Yom Yerushalayim: Israel’s Jerusalem Day

By Julie Stahl

“I have set watchmen on your walls, O Jerusalem; they shall never hold their peace day or night. You who make mention of the LORD, do not keep silent, and give Him no rest till He establishes and till He makes Jerusalem a praise in the earth” (Isaiah 62:6-7 NKJV).

For centuries, the Jewish people had been in exile. For a generation, they had been without access to their ancestral city. Yet for six unforgettable days in early June 1967, surrounded by enemies, Israel stood alone and changed history forever.

By 1967, Israel had already fought two major wars, and in May of that year, Arab nations joined together with a stated goal to wipe Israel off the map. Less than 20 years after the birth of the modern Jewish nation, Israel was on the verge of extinction.

Israel, along with Jewish people around the world, thought they were facing another Holocaust. In Tel Aviv and Haifa, they had turned parks into potential graveyards and dug mass graves. But God had other plans.

After only six days (June 5-10, 1967), Israel had tripled in size—beating the combined armies of Syria, Egypt, and Jordan to win the Golan Heights, the Sinai Desert, and biblical Judea and Samaria. Perhaps the pinnacle of their success was reuniting the city of Jerusalem under Israeli-Jewish sovereignty for the first time in nearly 2,000 years.

It was on the third day of the war that Moshe Kempenski, an Orthodox Jewish author and Jerusalem shop owner, said he realized that he wasn’t just reading and studying the Bible, but he had actually experienced the fulfillment of prophecy. A Canadian teenager at the time, Kempenski said he knew on that day he would one day become a Jerusalemite.

“When I fully began to realize the significance of being here and my child playing in a Jerusalem park 30 years later, I recall wondering if my son, Yoni, was one of the children that Zechariah saw in his vision,” says Kempenski.

Kempenski is referencing the passage in Zechariah where God promises, “Once again old men and women will walk Jerusalem’s streets with their canes and will sit together in the city squares. And the streets of the city will be filled with boys and girls at play” (Zechariah 8:4-5 NLT).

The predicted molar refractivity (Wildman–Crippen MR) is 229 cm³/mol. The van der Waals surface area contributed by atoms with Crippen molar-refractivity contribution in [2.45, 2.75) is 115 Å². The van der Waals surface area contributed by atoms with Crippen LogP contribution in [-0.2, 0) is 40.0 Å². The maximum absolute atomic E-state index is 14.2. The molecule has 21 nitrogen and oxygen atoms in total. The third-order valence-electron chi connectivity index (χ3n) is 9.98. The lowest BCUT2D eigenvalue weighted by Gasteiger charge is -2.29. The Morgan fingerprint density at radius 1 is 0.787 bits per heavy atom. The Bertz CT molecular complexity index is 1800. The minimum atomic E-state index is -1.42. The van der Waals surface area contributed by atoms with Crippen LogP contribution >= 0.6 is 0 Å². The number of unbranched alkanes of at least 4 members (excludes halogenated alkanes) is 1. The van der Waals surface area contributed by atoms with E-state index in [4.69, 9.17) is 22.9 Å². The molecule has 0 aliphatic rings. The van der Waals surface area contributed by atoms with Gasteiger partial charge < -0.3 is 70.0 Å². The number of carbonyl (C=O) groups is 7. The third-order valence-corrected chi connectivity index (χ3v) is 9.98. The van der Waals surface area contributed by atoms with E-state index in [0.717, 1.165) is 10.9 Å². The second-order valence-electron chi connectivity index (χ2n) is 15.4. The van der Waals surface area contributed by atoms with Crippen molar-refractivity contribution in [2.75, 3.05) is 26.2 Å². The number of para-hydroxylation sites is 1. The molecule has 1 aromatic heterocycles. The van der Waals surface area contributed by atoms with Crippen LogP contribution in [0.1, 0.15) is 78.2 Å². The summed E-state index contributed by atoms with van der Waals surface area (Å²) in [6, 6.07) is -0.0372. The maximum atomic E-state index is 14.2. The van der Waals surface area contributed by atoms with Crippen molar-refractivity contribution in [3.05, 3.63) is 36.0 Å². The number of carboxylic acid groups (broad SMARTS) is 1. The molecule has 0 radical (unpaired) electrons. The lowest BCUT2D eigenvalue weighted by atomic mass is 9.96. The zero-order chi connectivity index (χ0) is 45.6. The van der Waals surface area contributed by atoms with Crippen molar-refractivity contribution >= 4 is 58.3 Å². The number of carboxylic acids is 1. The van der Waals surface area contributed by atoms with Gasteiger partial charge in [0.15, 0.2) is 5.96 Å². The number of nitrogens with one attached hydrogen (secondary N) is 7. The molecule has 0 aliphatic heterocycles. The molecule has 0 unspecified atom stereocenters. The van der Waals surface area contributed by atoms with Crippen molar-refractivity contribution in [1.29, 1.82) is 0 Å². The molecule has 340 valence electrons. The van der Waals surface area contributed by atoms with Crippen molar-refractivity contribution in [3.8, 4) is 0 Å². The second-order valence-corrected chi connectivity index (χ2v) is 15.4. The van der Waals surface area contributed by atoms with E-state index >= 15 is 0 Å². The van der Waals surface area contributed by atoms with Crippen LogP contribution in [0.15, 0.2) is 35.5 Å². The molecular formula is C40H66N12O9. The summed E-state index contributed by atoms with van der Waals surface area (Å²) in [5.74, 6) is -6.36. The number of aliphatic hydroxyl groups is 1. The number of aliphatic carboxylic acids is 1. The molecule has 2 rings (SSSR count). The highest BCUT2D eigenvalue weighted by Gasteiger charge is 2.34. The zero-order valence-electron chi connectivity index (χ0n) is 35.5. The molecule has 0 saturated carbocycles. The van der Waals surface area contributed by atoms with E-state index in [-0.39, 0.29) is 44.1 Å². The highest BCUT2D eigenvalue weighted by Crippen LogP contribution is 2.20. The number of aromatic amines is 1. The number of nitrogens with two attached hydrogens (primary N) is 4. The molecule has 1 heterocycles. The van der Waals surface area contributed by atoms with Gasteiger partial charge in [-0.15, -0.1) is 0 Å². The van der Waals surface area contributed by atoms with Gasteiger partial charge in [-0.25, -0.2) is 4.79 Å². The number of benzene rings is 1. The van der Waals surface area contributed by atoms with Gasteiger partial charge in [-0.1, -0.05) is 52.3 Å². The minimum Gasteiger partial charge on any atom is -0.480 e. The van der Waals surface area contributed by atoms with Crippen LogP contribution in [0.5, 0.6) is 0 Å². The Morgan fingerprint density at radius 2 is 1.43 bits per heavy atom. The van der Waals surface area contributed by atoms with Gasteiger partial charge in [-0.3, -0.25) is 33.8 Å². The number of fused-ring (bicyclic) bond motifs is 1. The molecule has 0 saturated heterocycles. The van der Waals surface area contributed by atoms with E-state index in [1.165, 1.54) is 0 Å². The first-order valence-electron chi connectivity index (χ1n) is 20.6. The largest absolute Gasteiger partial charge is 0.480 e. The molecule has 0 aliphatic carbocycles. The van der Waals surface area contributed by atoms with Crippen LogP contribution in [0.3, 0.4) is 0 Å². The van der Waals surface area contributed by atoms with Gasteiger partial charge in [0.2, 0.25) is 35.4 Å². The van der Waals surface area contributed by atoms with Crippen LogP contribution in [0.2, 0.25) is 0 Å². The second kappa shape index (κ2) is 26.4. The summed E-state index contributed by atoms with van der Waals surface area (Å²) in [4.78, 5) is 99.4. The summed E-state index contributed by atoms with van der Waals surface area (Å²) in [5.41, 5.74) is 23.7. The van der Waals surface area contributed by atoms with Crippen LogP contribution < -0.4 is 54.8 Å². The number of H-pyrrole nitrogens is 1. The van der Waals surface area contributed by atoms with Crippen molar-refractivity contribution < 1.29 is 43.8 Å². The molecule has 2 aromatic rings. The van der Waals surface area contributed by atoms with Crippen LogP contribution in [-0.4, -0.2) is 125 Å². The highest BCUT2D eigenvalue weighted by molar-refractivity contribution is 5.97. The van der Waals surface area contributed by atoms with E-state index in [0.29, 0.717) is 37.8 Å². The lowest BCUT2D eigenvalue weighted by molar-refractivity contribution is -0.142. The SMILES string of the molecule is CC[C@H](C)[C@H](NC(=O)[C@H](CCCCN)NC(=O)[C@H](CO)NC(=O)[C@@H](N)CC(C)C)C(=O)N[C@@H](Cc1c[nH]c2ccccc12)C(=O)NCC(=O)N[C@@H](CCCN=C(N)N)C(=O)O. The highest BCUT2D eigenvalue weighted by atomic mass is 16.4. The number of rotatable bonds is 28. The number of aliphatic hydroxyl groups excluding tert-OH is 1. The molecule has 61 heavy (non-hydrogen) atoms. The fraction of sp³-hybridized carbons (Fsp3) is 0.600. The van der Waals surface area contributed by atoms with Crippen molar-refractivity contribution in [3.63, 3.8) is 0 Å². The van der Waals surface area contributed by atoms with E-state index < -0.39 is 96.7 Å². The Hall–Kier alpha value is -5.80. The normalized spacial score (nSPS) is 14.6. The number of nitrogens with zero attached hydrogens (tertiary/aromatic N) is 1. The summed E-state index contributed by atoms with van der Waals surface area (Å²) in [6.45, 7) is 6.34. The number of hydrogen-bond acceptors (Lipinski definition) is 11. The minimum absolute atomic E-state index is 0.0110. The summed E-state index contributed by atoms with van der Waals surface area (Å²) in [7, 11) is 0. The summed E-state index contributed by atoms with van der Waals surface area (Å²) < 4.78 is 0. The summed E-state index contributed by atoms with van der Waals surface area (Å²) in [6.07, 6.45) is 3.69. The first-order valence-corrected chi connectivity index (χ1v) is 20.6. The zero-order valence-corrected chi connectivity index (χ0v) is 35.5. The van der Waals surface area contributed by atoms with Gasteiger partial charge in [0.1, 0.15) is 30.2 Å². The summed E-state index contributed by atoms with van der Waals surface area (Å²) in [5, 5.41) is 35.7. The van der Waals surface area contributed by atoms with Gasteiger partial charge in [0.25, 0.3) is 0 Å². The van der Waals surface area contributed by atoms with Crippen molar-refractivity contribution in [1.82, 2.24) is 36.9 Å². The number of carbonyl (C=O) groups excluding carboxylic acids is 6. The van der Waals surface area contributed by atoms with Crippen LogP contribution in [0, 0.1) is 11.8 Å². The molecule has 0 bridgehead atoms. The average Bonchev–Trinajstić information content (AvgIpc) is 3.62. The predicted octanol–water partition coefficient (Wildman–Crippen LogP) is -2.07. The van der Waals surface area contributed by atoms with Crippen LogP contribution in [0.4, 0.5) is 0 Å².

During all those years of exile, the Jewish people always ended their holiday prayers with “Next Year in Jerusalem!” The Holy City, though far away and unattainable to most for all those years, was still in their hearts and minds.

So, when Commander Motta Gur uttered those famous words, “the Temple Mount is in our hands” (Har HaBayit B’Yadeinu), Jewish people around the world knew something miraculous had happened.

But despite Israel’s clear win in a war it hadn’t asked for, the international community never recognized Israeli sovereignty over united Jerusalem. After the war, Israel returned religious authority over the beloved Temple Mount to Jordan, who still manages it.

To this day, only Muslims are permitted to pray on the site where two Jewish Temples once stood in biblical times.

In 1980, the Israeli Knesset (parliament) passed the Jerusalem Law, which stated that all of Jerusalem (including the eastern part) was Israel’s united capital. Thirteen countries removed their diplomatic missions from Jerusalem after the UN passed a resolution declaring Israel’s law null and void. (Costa Rica and El Salvador moved their embassies back to Jerusalem in 1984 and then returned to Tel Aviv in 2006.)

In December 2017, in a historic move, U.S. President Donald Trump recognized Jerusalem as Israel’s capital, and on May 14, 2018—70 years after U.S. President Harry Truman recognized the State of Israel—Trump moved the U.S. Embassy to Jerusalem. Guatemala moved its Embassy to Jerusalem shortly thereafter.

Jerusalem Day is celebrated in the city with a giant parade of Israeli flags that winds through downtown Jerusalem and ends at the Western Wall.

Julie Stahl is a correspondent for CBN News in the Middle East. A Hebrew speaker, she has been covering news in Israel full-time for more than 20 years. Julie’s life as a journalist has been intertwined with CBN—first as a graduate student in Journalism at Regent University; then as a journalist with Middle East Television (METV) when it was owned by CBN from 1989-91; and now with the Middle East Bureau of CBN News in Jerusalem since 2009. She is also an integral part of CBN News’ award-winning show, Jerusalem Dateline, a weekly news program providing a biblical and prophetic perspective to what is happening in Israel and the Middle East.

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